Beyond the broad occupational groups discussed above, census takers are also asked to describe their position more specifically. For example, there are 14 specific positions within in the Computer Science and Math occupational group, including web developers and actuaries. There are 500 jobs within the 25 occupation categories.
The following list shows the specific jobs for which people are most likely to have the exact same position, not just a partner in the same occupational group. We only list positions with over 5,000 people in in two occupation households.
Agricultural workers, doctors and gaming service workers (primarily those who work at casinos) all marry others with the same job more than 20% of the time. Not only are people who work at casinos likely to marry each other, but according to another study, they are also unusually likely to get divorced.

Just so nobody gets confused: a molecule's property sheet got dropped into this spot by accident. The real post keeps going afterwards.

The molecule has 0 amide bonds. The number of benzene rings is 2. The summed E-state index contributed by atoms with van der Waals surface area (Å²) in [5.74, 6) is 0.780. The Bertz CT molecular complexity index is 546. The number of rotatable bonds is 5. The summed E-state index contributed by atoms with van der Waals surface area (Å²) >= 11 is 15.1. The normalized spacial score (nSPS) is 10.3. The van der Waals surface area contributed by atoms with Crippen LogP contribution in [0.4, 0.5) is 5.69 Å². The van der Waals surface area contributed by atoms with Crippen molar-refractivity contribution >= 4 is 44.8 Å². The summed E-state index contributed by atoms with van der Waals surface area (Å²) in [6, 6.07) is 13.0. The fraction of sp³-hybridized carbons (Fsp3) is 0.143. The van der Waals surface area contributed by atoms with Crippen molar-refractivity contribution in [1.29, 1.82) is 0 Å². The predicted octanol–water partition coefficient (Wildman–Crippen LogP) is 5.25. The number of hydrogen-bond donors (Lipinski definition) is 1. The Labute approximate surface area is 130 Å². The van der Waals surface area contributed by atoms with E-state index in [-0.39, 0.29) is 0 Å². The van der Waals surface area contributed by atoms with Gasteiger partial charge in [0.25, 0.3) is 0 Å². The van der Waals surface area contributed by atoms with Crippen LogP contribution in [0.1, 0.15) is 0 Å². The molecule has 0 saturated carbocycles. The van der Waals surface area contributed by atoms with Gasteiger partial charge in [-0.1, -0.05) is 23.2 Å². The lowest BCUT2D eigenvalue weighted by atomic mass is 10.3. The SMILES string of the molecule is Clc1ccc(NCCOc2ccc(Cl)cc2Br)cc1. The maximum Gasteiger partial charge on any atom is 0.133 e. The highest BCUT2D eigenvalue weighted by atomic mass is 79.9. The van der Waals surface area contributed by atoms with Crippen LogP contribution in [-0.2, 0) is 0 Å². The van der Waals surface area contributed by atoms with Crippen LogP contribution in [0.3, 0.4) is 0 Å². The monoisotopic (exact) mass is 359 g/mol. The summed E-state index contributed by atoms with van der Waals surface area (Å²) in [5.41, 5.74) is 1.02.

The next table shows the specific jobs for which women are most likely to find a partner with the same job.
Female farmers/rancher are by far the most likely to marry a man with that same job. More than half of all women farmers in a two occupation marriage are married to another farmer. Farmers are so inclined to date one another that there is are dating services, like FarmersOnly.com, specifically aimed for them find each other.
This last table displays the jobs for which a man is most likely to marry someone with the same job.
Our analysis of the jobs with the highest internal coupling rates suggests there are characteristics of certain professions that make within-occupation marriage more appealing. People in farming, education, healthcare and law seem unusually drawn to each other. THis may be attributed to the mission driven and/or time consuming nature of these professions: those with similar interest or schedules seem to mesh especially well.
Whatever the reason, our analysis shows that your choice of profession can mean much more than just what happens in our lives from nine to five.
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This post was written by Dan Kopf; follow him on Twitter here.